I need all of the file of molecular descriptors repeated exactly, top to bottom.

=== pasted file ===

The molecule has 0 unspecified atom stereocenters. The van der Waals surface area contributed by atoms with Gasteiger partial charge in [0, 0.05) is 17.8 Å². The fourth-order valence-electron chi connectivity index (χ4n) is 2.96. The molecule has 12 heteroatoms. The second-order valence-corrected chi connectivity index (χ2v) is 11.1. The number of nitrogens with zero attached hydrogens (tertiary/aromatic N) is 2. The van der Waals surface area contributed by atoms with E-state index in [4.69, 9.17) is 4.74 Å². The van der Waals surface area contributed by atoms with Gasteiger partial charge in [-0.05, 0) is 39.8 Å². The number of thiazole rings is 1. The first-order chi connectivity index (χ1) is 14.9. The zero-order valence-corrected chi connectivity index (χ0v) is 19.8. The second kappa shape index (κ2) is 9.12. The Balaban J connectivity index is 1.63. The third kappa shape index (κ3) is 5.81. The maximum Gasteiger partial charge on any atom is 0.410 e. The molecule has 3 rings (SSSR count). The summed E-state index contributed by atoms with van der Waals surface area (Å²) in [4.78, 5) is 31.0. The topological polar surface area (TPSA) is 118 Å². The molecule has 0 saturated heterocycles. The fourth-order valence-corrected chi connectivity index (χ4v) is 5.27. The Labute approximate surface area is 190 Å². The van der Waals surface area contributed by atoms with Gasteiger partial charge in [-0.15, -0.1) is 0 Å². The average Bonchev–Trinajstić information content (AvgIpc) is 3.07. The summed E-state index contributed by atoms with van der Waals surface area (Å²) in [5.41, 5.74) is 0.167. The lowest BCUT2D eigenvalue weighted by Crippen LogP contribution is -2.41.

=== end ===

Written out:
The molecule has 0 unspecified atom stereocenters. The van der Waals surface area contributed by atoms with Gasteiger partial charge in [0, 0.05) is 17.8 Å². The fourth-order valence-electron chi connectivity index (χ4n) is 2.96. The molecule has 12 heteroatoms. The second-order valence-corrected chi connectivity index (χ2v) is 11.1. The number of nitrogens with zero attached hydrogens (tertiary/aromatic N) is 2. The van der Waals surface area contributed by atoms with E-state index in [4.69, 9.17) is 4.74 Å². The van der Waals surface area contributed by atoms with Gasteiger partial charge in [-0.05, 0) is 39.8 Å². The number of thiazole rings is 1. The first-order chi connectivity index (χ1) is 14.9. The zero-order valence-corrected chi connectivity index (χ0v) is 19.8. The second kappa shape index (κ2) is 9.12. The Balaban J connectivity index is 1.63. The third kappa shape index (κ3) is 5.81. The maximum Gasteiger partial charge on any atom is 0.410 e. The molecule has 3 rings (SSSR count). The summed E-state index contributed by atoms with van der Waals surface area (Å²) in [4.78, 5) is 31.0. The topological polar surface area (TPSA) is 118 Å². The molecule has 0 saturated heterocycles. The fourth-order valence-corrected chi connectivity index (χ4v) is 5.27. The Labute approximate surface area is 190 Å². The van der Waals surface area contributed by atoms with Gasteiger partial charge in [-0.15, -0.1) is 0 Å². The average Bonchev–Trinajstić information content (AvgIpc) is 3.07. The summed E-state index contributed by atoms with van der Waals surface area (Å²) in [5.41, 5.74) is 0.167. The lowest BCUT2D eigenvalue weighted by Crippen LogP contribution is -2.41.